When we talked to some recruiters, we discovered that they were maximizing the number of candidates interviewed. As a result, there is an overall resistance by the recruiters to reject a candidate. They would like to maximize the chances of selection by recommending as many candidates as possible. As a result, the interviewer’s available time is quickly consumed. This has two downsides
- With so many candidates to be interviewed, multiple interviewers conduct interviews for the same position. This makes objective comparison difficult. Hiring standards become inconsistent and the quality of hiring suffers.
- Interviewers are overworked. Fatigue sets in. The communication between the interviewer and the recruiter becomes tenuous. Recruiters feel that their hard work is not rewarded and the interviewers are frustrated by interviewing unsuitable candidates.
Are we using the interviewers’ feedback to improve the success rate?
We discovered that the same reasons for rejection appeared multiple times in the feedback provided by the interviewers. Does that mean that the recruiters are not using the feedback to improve their selection? In which form is the feedback provided by the interviewers?
We asked this question and please see the responses we received in the table below.
What is the mechanism for providing interview feedback?
It is evident from the table that there’s no commonly followed standard process. Each company follows its own process. The majority (17 out of 25) seem to be using some kind of form. It appears that the primary objective of the form is to put on record the impressions of the interviewer.
We are wondering whether the feedback reaches the recruiter and whether the recruiter is able to change the selection criteria based on the feedback. These two are topics for further research.
Reasons for rejection would reveal what changes we need to make to the selection criteria. Informal conversations with the hiring managers led us to believe that the feedback forms are mainly meant for justifying the selection and not enough importance is given to the reasons for rejection. Also as seen in the table, about 40% of the respondents “frequently” send emails justifying selection, but find no need to justify rejections. Without this information, one wonders if the interviewers’ feedback is used for reducing the number of rejections.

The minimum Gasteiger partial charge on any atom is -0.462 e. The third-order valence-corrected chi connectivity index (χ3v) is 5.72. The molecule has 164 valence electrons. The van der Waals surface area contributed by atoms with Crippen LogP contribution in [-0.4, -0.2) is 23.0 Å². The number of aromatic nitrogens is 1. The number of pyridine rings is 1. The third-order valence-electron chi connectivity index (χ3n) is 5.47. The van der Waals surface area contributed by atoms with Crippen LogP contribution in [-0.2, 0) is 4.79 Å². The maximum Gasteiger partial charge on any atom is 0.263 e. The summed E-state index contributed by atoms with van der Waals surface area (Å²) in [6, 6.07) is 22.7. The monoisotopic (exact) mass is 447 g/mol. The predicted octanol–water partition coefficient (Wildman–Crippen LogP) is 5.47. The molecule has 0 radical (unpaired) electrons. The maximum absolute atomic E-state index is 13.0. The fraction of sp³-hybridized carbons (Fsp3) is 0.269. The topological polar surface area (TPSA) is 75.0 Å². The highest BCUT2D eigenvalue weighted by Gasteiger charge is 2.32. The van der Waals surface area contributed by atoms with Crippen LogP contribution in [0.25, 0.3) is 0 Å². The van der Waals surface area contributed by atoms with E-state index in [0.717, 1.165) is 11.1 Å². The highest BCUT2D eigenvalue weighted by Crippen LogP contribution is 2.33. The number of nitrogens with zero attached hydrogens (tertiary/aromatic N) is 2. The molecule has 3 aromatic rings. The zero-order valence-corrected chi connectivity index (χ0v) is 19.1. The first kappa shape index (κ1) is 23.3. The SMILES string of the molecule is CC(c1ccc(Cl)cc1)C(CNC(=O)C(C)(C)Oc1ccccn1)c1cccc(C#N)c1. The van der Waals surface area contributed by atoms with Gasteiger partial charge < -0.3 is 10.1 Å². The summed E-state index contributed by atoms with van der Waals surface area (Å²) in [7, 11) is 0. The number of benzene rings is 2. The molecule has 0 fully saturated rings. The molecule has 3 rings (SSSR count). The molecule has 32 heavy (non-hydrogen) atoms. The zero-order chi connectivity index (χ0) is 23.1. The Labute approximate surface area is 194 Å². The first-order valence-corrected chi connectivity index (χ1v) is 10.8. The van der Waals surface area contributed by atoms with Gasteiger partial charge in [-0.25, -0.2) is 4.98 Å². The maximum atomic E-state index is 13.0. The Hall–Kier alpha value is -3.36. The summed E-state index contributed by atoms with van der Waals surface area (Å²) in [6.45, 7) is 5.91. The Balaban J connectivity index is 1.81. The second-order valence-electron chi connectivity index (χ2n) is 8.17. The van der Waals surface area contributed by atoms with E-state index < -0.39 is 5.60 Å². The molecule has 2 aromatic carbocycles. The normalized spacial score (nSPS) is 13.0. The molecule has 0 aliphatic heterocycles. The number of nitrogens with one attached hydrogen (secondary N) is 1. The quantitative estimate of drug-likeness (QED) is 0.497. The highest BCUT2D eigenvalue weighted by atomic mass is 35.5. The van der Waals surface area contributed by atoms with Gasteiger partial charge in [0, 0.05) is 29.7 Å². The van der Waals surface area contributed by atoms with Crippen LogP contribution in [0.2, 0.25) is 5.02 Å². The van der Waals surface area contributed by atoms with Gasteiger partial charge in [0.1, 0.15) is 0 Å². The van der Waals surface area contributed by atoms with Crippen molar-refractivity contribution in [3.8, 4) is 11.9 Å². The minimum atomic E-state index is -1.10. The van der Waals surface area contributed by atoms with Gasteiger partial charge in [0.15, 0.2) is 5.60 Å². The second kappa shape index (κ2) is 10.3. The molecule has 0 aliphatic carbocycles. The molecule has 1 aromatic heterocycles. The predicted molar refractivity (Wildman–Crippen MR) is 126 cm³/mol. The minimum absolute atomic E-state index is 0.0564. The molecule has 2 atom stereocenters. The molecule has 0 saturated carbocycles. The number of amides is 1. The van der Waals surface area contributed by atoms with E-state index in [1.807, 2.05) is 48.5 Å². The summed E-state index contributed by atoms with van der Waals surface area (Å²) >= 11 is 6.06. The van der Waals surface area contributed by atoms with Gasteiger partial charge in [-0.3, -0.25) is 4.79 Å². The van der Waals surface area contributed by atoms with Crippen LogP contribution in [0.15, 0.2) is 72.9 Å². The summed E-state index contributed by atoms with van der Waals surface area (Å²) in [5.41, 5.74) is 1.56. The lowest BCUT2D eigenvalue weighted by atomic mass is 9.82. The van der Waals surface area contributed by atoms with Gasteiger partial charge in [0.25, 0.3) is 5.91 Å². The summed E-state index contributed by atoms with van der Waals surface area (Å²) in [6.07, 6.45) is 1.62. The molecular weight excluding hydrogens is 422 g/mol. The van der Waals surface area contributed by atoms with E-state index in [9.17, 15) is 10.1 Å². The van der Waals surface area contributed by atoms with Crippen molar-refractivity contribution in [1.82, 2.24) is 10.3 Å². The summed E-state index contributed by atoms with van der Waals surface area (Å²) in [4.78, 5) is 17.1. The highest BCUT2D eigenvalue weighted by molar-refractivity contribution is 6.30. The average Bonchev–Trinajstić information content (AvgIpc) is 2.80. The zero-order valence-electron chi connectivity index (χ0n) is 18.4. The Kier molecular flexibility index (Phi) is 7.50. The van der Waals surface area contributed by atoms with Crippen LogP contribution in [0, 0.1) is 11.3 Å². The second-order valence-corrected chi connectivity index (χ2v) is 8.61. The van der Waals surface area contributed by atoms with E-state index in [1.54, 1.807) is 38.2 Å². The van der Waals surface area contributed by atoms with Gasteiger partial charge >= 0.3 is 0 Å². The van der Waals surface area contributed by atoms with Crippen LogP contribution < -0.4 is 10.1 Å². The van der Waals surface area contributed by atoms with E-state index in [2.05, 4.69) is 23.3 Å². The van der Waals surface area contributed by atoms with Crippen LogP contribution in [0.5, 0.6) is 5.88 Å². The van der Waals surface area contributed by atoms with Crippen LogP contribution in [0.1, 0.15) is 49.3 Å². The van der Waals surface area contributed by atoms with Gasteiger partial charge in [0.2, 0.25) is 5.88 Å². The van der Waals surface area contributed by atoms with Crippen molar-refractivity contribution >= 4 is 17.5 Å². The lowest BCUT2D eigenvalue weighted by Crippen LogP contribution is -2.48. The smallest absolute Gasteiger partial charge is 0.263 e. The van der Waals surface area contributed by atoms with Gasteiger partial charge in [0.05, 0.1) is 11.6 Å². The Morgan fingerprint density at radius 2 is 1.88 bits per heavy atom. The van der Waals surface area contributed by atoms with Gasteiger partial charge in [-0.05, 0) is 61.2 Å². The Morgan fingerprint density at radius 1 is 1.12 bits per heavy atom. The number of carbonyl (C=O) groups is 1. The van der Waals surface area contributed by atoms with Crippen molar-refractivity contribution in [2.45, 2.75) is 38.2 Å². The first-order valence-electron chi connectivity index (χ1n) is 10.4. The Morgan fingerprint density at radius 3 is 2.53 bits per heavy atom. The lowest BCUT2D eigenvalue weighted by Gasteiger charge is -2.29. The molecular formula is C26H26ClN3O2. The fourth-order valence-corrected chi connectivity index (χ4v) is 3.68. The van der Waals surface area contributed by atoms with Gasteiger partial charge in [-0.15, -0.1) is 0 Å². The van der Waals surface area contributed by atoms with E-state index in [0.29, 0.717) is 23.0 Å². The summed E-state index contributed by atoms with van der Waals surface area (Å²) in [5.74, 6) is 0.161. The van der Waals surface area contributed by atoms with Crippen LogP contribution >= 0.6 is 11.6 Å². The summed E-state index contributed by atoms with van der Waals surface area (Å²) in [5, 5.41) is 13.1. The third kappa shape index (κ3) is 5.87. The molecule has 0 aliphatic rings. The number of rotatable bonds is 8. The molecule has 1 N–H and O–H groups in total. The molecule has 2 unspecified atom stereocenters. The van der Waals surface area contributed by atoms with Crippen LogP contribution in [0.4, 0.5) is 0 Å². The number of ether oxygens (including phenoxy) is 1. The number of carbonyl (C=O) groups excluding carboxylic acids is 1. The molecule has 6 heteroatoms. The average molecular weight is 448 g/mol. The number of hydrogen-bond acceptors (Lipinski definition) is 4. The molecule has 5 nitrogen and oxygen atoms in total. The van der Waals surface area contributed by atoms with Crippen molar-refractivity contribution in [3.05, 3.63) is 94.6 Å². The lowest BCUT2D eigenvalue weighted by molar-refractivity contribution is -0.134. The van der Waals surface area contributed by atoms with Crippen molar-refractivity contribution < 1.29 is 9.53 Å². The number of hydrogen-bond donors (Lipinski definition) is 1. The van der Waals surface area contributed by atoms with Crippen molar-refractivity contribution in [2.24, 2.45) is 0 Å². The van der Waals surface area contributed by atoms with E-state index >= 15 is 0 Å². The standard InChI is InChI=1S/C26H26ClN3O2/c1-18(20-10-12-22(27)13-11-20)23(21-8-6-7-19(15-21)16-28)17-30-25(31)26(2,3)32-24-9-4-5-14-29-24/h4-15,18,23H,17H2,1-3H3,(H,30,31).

We can conclude that hiring for software engineers is a broken process
- Not every interviewer is “plugged in” to have a good understanding of the job.
- Most interviewers and hiring managers feel that their time is being wasted- even though majority don’t complain.
- Recruiters are averse to the idea of rejecting candidates. They often overlook easily detectable weaknesses evident in the resumes. They try to maximize the number of interviews. This results in overwork, fatigue and tenuous relations between the interviewers and the recruiters.
- The established feedback mechanism doesn’t serve the purpose of improving selection rates. More stress is given on the reasons for selection than those for rejection.
- Selection criteria do change but the links carrying the communication back to the recruiters are weak.
We will take a look at the impact of these shortcomings on the organizations and suggest some probable solutions in part 2 of this article.